63P012 is a new short film written, shot, edited and directed by Klayton Dean. It stars Tyler Perkins, Chris Hext, Alisha Berry, Jorg Yin, Natolyk Rerby and Klayton Dean. It will be featured on The Collective volume 7, the latest in the award winning series of horror short collections released by Jabb Pictures.
After a nightmare in which a young man heavily under the influence of alcohol and drugs is offered a key by a demon, director and star Klayton Dean wakes up terrified only to find the key of his nightmares tied to his wrist. Throwing the key away and swamping back a leftover beer from the night before it’s clear that he is battling demons, either in his mind or in real life, or maybe both. In a fit of rage he goes to the bathroom to get a razorblade to put an end to his suffering. (Nothing makes suicide more creepy than having Depression Era music playing while it’s happening!) But he's not dead yet - In a dream-like sequence saturated with colour and fog and some nifty camera work that makes you feel like you're having an outer body experience our leading man is back in his bedroom with a creepy 'Serpent Witch' lurking behind him and crimson haired demoness before him holding a music box with the key inside. 63P012 is inscribed on the key, hence the title. After a couple of jump scares that'll leave you either looking for a defibrillator or some clean shorts we get a classic twist and a morbid ending where even though our leading man wakes from his bad dream he is still stuck in an inescapable nightmare.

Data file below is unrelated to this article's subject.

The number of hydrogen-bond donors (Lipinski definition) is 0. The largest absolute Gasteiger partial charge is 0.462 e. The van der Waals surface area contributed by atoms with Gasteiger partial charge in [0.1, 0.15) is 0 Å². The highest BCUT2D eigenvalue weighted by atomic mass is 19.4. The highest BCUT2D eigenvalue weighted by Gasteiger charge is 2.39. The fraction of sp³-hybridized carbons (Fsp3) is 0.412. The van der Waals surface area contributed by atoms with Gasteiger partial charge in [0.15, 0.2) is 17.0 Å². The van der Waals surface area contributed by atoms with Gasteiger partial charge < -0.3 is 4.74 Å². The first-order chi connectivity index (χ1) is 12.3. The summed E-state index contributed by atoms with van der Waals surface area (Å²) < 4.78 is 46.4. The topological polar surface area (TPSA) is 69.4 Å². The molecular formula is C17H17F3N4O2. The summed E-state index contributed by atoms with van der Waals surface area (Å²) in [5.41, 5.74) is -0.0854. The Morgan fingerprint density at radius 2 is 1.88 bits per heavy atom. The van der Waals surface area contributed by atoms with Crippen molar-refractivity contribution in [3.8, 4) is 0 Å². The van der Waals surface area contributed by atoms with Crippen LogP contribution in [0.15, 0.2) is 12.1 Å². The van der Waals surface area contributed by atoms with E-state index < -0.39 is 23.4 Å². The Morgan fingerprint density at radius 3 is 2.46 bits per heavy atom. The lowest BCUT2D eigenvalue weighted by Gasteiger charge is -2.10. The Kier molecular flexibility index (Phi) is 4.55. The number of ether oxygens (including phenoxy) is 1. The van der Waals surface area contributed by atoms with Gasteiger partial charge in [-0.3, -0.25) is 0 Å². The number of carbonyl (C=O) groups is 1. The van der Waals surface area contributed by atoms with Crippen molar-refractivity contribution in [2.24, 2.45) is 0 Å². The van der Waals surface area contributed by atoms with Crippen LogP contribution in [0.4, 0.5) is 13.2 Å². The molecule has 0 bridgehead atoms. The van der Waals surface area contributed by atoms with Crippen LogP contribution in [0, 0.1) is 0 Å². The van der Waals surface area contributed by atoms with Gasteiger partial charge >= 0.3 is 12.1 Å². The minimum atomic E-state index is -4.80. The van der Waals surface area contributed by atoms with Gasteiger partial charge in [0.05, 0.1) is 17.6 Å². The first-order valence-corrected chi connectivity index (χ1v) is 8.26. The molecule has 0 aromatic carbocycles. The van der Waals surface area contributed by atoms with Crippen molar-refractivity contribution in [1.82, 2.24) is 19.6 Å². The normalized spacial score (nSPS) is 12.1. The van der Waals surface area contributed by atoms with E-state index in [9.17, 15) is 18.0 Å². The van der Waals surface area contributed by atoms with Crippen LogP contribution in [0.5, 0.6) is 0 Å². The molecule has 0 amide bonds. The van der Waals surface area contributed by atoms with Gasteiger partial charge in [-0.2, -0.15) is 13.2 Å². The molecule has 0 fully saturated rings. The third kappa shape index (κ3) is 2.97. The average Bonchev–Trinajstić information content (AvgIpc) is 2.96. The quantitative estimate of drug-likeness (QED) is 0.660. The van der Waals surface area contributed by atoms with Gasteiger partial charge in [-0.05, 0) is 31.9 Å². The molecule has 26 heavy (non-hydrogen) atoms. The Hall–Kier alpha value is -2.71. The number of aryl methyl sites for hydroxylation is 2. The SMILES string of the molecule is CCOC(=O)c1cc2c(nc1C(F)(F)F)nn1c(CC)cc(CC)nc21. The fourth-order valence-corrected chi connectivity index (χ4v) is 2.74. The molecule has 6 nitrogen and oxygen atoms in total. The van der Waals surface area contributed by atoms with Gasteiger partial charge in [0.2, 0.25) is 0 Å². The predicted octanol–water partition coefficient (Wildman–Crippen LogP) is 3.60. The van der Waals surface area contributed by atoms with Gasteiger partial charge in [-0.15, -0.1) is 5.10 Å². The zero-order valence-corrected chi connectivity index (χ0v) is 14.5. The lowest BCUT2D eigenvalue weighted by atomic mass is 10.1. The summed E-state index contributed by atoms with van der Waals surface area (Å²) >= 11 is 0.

You'd think that short films would be harder to review than feature lengths because you have less to watch and therefore less to talk about but when a short film is good and you enjoy it then the words just tend to roll off the tongue. (I'll try not to blabber too much) One thing is clear in 63P012, director Klayton Dean is heavily influenced by Italian horror cinema - the deep shades of red and green just scream classic Argento in the best way possible. I thought the Serpent Witch and her evil co-stars were less 'Three Mothers' and more J-Horror though maybe with a hint of Evil Dead, either way they scared the crap out of me on more than one occasion. The sound of that music box sent a shiver down my spine as well. With so much horrifying imagery and a dark, depressing tone throughout, all crammed into ten minutes you have to wonder what this director could do with a longer running time? I have heard of Jabb Pictures' The Collective series in the past but unfortunately never got the chance to check them out. Knowing that there's films like this featured on them definitely makes me want to check out Volume 7 and the previous six volumes also, hopefully the rest are as good as 63P012. This is far from regular by-the-book horror film and my description probably didn't do it any justice. In fact I probably got it completely wrong as this is the kind of film that needs to be viewed more than once just to take everything in and each viewing might give something different to different people. (If that makes any sense?) To me it’s a non-confirmative horror in the vein of Lynch or Jodorowsky - Twilight fans need not apply. And if you're looking for a cheerful film with a happy ending then I suggest you seek elsewhere - this is as beautifully depressing as it gets. Not only does Klayton Dean put in a solid performance in front of the camera but behind the camera also and the editing from him was top notch as well. A Jack of all trades and a horror star in the making, I can’t wait to see what Klayton Dean comes up with next!
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